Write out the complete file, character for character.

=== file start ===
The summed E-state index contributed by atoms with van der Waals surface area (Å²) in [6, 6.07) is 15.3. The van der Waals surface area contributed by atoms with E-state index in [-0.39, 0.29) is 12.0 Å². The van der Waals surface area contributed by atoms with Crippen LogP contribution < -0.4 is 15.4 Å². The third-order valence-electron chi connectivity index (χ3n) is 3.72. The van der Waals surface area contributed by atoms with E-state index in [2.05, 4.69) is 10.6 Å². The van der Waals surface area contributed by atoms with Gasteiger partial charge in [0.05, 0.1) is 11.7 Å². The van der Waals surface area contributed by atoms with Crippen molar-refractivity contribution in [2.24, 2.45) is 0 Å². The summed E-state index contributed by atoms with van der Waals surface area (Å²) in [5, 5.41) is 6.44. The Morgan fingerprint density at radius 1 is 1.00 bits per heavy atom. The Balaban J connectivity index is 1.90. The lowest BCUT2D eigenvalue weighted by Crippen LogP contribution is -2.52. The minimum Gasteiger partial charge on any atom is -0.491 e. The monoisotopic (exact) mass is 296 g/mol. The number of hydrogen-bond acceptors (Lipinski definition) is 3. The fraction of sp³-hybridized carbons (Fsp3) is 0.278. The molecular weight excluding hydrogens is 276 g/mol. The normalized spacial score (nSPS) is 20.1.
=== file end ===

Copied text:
The summed E-state index contributed by atoms with van der Waals surface area (Å²) in [6, 6.07) is 15.3. The van der Waals surface area contributed by atoms with E-state index in [-0.39, 0.29) is 12.0 Å². The van der Waals surface area contributed by atoms with Crippen LogP contribution < -0.4 is 15.4 Å². The third-order valence-electron chi connectivity index (χ3n) is 3.72. The van der Waals surface area contributed by atoms with E-state index in [2.05, 4.69) is 10.6 Å². The van der Waals surface area contributed by atoms with Gasteiger partial charge in [0.05, 0.1) is 11.7 Å². The van der Waals surface area contributed by atoms with Crippen molar-refractivity contribution in [2.24, 2.45) is 0 Å². The summed E-state index contributed by atoms with van der Waals surface area (Å²) in [5, 5.41) is 6.44. The Morgan fingerprint density at radius 1 is 1.00 bits per heavy atom. The Balaban J connectivity index is 1.90. The lowest BCUT2D eigenvalue weighted by Crippen LogP contribution is -2.52. The minimum Gasteiger partial charge on any atom is -0.491 e. The monoisotopic (exact) mass is 296 g/mol. The number of hydrogen-bond acceptors (Lipinski definition) is 3. The fraction of sp³-hybridized carbons (Fsp3) is 0.278. The molecular weight excluding hydrogens is 276 g/mol. The normalized spacial score (nSPS) is 20.1.